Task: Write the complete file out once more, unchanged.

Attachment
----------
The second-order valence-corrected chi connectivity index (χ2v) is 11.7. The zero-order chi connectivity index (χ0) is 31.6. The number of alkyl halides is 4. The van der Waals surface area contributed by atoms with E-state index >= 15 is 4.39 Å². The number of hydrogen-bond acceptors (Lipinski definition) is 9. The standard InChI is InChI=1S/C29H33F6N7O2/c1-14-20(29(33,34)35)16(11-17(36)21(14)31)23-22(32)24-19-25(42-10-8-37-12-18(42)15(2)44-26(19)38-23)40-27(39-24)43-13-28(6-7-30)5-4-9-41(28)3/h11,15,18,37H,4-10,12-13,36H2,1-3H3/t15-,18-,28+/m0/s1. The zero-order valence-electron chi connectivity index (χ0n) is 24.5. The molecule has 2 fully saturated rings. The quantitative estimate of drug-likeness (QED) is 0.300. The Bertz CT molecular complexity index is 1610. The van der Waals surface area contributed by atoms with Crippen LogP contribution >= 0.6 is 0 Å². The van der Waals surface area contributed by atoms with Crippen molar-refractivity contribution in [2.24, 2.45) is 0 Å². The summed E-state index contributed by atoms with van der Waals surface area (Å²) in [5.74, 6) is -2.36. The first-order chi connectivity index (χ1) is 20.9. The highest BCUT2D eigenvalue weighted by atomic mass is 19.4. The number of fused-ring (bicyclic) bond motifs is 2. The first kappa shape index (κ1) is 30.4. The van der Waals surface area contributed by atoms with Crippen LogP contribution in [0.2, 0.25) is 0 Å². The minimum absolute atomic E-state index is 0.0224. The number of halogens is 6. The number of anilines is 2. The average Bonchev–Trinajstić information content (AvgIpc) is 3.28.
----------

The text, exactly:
The second-order valence-corrected chi connectivity index (χ2v) is 11.7. The zero-order chi connectivity index (χ0) is 31.6. The number of alkyl halides is 4. The van der Waals surface area contributed by atoms with E-state index >= 15 is 4.39 Å². The number of hydrogen-bond acceptors (Lipinski definition) is 9. The standard InChI is InChI=1S/C29H33F6N7O2/c1-14-20(29(33,34)35)16(11-17(36)21(14)31)23-22(32)24-19-25(42-10-8-37-12-18(42)15(2)44-26(19)38-23)40-27(39-24)43-13-28(6-7-30)5-4-9-41(28)3/h11,15,18,37H,4-10,12-13,36H2,1-3H3/t15-,18-,28+/m0/s1. The zero-order valence-electron chi connectivity index (χ0n) is 24.5. The molecule has 2 fully saturated rings. The quantitative estimate of drug-likeness (QED) is 0.300. The Bertz CT molecular complexity index is 1610. The van der Waals surface area contributed by atoms with Crippen LogP contribution >= 0.6 is 0 Å². The van der Waals surface area contributed by atoms with Crippen molar-refractivity contribution in [2.24, 2.45) is 0 Å². The summed E-state index contributed by atoms with van der Waals surface area (Å²) in [5.74, 6) is -2.36. The first-order chi connectivity index (χ1) is 20.9. The highest BCUT2D eigenvalue weighted by atomic mass is 19.4. The number of fused-ring (bicyclic) bond motifs is 2. The first kappa shape index (κ1) is 30.4. The van der Waals surface area contributed by atoms with Crippen LogP contribution in [0.2, 0.25) is 0 Å². The minimum absolute atomic E-state index is 0.0224. The number of halogens is 6. The number of anilines is 2. The average Bonchev–Trinajstić information content (AvgIpc) is 3.28.